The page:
The Commissioner’s approach is therefore that he is likely to find that the public authority does hold the requested information albeit that it would require a reasonable level of judgment to determine either what ‘building blocks’ are required to compile the information or what needs to be done to the ‘building blocks’ once they have been collated.

For example, in the Johnson case, the Tribunal said: “we find it likely that a staff member with even limited familiarity with such matters would have no difficulty in knowing that different descriptions refer to strike out orders. Alternatively, it would be a simple matter for the person reviewing the file to be provided with a list of three or four different descriptions that a Master might use....” (para 49).

Also, in the Home Office case, despite the fact that no report was in existence to produce the list of permits requested, the Tribunal found that “....it would be relatively straightforward for [the Higher Executive Officer] or any member of his team (bar one trainee) to write a report that would produce the information...” (para 3).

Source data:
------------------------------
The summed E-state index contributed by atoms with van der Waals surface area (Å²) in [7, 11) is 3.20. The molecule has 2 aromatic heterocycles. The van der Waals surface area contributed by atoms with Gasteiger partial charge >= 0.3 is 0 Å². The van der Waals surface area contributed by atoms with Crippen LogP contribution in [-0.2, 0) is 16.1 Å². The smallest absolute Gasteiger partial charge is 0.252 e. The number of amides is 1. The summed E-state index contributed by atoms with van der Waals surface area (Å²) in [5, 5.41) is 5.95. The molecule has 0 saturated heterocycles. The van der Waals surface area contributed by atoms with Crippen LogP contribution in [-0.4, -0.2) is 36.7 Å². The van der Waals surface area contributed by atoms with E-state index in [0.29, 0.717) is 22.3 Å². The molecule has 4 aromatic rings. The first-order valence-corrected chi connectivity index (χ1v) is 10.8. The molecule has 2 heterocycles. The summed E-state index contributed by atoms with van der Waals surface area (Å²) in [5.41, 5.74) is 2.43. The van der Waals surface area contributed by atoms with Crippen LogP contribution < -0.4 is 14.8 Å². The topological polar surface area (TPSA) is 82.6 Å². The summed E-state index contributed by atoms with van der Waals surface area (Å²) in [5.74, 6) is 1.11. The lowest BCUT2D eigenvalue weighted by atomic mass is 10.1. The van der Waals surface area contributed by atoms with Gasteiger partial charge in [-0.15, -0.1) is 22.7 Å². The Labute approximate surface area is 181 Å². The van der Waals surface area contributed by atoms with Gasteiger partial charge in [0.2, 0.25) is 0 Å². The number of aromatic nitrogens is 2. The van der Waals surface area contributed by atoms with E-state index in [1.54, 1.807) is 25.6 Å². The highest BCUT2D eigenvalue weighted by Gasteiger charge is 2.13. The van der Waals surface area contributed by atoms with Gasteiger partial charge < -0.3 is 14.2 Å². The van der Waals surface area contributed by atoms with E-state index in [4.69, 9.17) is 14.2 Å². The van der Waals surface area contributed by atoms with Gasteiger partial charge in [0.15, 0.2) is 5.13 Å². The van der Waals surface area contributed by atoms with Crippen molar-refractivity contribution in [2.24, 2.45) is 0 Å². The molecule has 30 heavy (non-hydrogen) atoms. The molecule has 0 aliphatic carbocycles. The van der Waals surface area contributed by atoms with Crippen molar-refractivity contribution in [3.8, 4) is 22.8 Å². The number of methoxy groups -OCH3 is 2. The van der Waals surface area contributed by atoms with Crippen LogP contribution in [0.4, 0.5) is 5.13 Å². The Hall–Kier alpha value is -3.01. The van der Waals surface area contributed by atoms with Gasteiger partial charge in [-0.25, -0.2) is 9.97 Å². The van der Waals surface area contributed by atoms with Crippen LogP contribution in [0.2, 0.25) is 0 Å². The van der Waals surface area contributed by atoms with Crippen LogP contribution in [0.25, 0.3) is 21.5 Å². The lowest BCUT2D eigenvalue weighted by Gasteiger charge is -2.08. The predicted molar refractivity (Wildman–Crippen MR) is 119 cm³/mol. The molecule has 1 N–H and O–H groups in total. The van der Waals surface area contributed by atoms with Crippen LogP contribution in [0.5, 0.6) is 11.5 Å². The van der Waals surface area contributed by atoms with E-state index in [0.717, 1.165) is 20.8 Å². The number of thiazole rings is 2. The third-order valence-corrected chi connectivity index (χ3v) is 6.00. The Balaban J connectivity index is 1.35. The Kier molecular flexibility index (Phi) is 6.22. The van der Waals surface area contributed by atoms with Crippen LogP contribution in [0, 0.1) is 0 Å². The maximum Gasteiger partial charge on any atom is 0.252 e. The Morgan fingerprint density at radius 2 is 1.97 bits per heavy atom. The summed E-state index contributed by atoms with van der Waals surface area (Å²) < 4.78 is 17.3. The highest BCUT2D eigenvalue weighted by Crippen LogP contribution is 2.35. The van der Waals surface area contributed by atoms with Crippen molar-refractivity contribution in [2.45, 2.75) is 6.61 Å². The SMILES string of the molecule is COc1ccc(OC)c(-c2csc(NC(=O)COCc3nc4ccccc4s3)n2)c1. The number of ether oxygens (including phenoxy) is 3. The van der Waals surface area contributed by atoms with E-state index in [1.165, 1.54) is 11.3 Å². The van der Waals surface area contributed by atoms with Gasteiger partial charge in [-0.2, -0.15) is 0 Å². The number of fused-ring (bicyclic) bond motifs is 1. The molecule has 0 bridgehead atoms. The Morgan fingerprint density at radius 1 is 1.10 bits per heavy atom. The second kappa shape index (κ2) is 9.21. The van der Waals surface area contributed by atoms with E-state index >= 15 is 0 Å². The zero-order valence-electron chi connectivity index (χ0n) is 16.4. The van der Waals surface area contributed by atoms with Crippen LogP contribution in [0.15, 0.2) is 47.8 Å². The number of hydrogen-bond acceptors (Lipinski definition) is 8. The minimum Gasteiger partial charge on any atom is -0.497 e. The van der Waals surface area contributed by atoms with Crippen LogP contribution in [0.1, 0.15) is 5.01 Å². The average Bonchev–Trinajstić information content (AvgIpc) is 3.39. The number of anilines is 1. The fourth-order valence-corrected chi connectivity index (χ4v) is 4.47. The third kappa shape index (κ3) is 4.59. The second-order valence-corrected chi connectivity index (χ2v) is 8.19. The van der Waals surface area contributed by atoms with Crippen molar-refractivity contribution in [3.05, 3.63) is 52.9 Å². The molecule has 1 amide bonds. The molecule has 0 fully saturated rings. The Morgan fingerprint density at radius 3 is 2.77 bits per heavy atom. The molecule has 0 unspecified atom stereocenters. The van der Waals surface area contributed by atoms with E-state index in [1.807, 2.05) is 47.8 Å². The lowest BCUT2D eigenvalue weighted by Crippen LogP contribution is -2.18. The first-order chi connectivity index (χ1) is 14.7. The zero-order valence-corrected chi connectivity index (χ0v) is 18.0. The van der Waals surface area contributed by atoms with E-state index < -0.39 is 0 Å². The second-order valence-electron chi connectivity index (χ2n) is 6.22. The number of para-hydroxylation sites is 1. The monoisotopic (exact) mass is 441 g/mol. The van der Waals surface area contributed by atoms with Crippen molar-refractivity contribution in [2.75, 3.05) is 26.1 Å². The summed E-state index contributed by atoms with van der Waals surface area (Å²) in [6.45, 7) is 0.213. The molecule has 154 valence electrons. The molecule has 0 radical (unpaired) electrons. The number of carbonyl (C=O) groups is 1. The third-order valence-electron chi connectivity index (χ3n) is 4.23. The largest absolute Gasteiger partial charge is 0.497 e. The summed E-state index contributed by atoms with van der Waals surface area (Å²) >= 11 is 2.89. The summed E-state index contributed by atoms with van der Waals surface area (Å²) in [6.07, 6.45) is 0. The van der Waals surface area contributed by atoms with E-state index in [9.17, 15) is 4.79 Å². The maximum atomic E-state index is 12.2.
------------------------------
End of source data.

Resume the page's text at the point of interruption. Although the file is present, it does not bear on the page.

The Commissioner is also likely to find that a public authority holds the requested information where it is implicit in the information held, such as in the Home Office case where the Tribunal said that “...the fact that the total number of permits is not recorded anywhere as a number is in our view irrelevant: the number is implicit in the records...”(para 13). Although this is quite a simple example, the principle could also be applied in more complex cases, for example, where a public authority needs to apply some judgment as to which ‘building blocks’ need to be included albeit in a simple calculation or which computer programmes need to be run in order to obtain the information requested.

In summary therefore, the Commissioner is likely to find that the public authority does hold the raw data to answer requests which would involve some calculation or forecasting although there will be requests that go beyond a reasonable exercise of judgment and instead cannot be answered without creating new information. Thus where a public authority would be required to make a complex judgment (perhaps based on specialist knowledge) or where a public authority needs to formulate or apply complex mathematical formulae (for example, in order to produce a financial model), the Commissioner is unlikely to find that this information is held.